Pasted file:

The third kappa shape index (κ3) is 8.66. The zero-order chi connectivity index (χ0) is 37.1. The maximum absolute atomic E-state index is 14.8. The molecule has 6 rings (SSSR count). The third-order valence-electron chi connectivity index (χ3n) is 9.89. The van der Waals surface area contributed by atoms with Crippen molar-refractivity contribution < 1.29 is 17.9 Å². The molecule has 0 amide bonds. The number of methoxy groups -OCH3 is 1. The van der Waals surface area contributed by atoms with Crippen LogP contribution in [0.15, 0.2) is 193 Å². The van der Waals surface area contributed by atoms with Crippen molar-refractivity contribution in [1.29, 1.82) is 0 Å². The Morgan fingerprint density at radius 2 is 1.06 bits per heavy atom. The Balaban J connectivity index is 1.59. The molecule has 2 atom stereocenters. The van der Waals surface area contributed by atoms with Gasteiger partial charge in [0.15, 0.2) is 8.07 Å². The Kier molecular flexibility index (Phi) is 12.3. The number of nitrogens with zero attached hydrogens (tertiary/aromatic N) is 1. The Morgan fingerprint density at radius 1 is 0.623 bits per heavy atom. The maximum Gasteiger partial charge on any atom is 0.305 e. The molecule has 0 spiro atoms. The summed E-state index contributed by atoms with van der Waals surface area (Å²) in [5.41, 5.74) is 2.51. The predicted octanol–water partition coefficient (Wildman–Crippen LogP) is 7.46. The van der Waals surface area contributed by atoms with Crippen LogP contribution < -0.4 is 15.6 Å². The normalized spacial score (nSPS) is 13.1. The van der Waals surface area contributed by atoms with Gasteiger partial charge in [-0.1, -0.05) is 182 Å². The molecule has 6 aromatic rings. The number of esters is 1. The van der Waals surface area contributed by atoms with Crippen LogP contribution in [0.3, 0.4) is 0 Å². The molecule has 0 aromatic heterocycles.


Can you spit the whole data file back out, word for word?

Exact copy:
The third kappa shape index (κ3) is 8.66. The zero-order chi connectivity index (χ0) is 37.1. The maximum absolute atomic E-state index is 14.8. The molecule has 6 rings (SSSR count). The third-order valence-electron chi connectivity index (χ3n) is 9.89. The van der Waals surface area contributed by atoms with Crippen molar-refractivity contribution < 1.29 is 17.9 Å². The molecule has 0 amide bonds. The number of methoxy groups -OCH3 is 1. The van der Waals surface area contributed by atoms with Crippen LogP contribution in [0.15, 0.2) is 193 Å². The van der Waals surface area contributed by atoms with Crippen molar-refractivity contribution in [1.29, 1.82) is 0 Å². The Morgan fingerprint density at radius 2 is 1.06 bits per heavy atom. The Balaban J connectivity index is 1.59. The molecule has 2 atom stereocenters. The van der Waals surface area contributed by atoms with Gasteiger partial charge in [0.15, 0.2) is 8.07 Å². The Kier molecular flexibility index (Phi) is 12.3. The number of nitrogens with zero attached hydrogens (tertiary/aromatic N) is 1. The Morgan fingerprint density at radius 1 is 0.623 bits per heavy atom. The maximum Gasteiger partial charge on any atom is 0.305 e. The molecule has 0 spiro atoms. The summed E-state index contributed by atoms with van der Waals surface area (Å²) in [5.41, 5.74) is 2.51. The predicted octanol–water partition coefficient (Wildman–Crippen LogP) is 7.46. The van der Waals surface area contributed by atoms with Crippen LogP contribution < -0.4 is 15.6 Å². The normalized spacial score (nSPS) is 13.1. The van der Waals surface area contributed by atoms with Gasteiger partial charge in [-0.1, -0.05) is 182 Å². The molecule has 6 aromatic rings. The number of esters is 1. The van der Waals surface area contributed by atoms with Crippen LogP contribution in [0.3, 0.4) is 0 Å². The molecule has 0 aromatic heterocycles.